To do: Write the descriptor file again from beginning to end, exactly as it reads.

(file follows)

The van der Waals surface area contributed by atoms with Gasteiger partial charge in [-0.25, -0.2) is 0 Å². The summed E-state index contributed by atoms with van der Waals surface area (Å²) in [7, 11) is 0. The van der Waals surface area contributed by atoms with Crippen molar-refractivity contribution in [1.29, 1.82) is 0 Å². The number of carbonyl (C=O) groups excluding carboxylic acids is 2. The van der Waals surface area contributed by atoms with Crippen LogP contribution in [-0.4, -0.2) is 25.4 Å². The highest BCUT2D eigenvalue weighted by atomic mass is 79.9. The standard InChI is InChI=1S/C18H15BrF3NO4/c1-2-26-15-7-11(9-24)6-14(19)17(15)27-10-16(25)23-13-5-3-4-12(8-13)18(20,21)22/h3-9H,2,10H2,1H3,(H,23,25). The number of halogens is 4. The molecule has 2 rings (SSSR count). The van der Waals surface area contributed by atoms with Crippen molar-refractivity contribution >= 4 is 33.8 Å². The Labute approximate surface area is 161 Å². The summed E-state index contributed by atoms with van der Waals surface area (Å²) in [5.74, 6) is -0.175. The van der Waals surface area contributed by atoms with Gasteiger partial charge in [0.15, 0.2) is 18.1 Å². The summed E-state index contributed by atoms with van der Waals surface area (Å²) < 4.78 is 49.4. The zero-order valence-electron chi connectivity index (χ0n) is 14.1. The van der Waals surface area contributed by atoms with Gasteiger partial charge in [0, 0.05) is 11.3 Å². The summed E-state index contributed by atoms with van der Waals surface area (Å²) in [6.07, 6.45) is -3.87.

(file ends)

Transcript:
The van der Waals surface area contributed by atoms with Gasteiger partial charge in [-0.25, -0.2) is 0 Å². The summed E-state index contributed by atoms with van der Waals surface area (Å²) in [7, 11) is 0. The van der Waals surface area contributed by atoms with Crippen molar-refractivity contribution in [1.29, 1.82) is 0 Å². The number of carbonyl (C=O) groups excluding carboxylic acids is 2. The van der Waals surface area contributed by atoms with Crippen LogP contribution in [-0.4, -0.2) is 25.4 Å². The highest BCUT2D eigenvalue weighted by atomic mass is 79.9. The standard InChI is InChI=1S/C18H15BrF3NO4/c1-2-26-15-7-11(9-24)6-14(19)17(15)27-10-16(25)23-13-5-3-4-12(8-13)18(20,21)22/h3-9H,2,10H2,1H3,(H,23,25). The number of halogens is 4. The molecule has 2 rings (SSSR count). The van der Waals surface area contributed by atoms with Crippen molar-refractivity contribution >= 4 is 33.8 Å². The Labute approximate surface area is 161 Å². The summed E-state index contributed by atoms with van der Waals surface area (Å²) in [5.74, 6) is -0.175. The van der Waals surface area contributed by atoms with Gasteiger partial charge in [0.15, 0.2) is 18.1 Å². The summed E-state index contributed by atoms with van der Waals surface area (Å²) < 4.78 is 49.4. The zero-order valence-electron chi connectivity index (χ0n) is 14.1. The van der Waals surface area contributed by atoms with Gasteiger partial charge in [0, 0.05) is 11.3 Å². The summed E-state index contributed by atoms with van der Waals surface area (Å²) in [6.07, 6.45) is -3.87.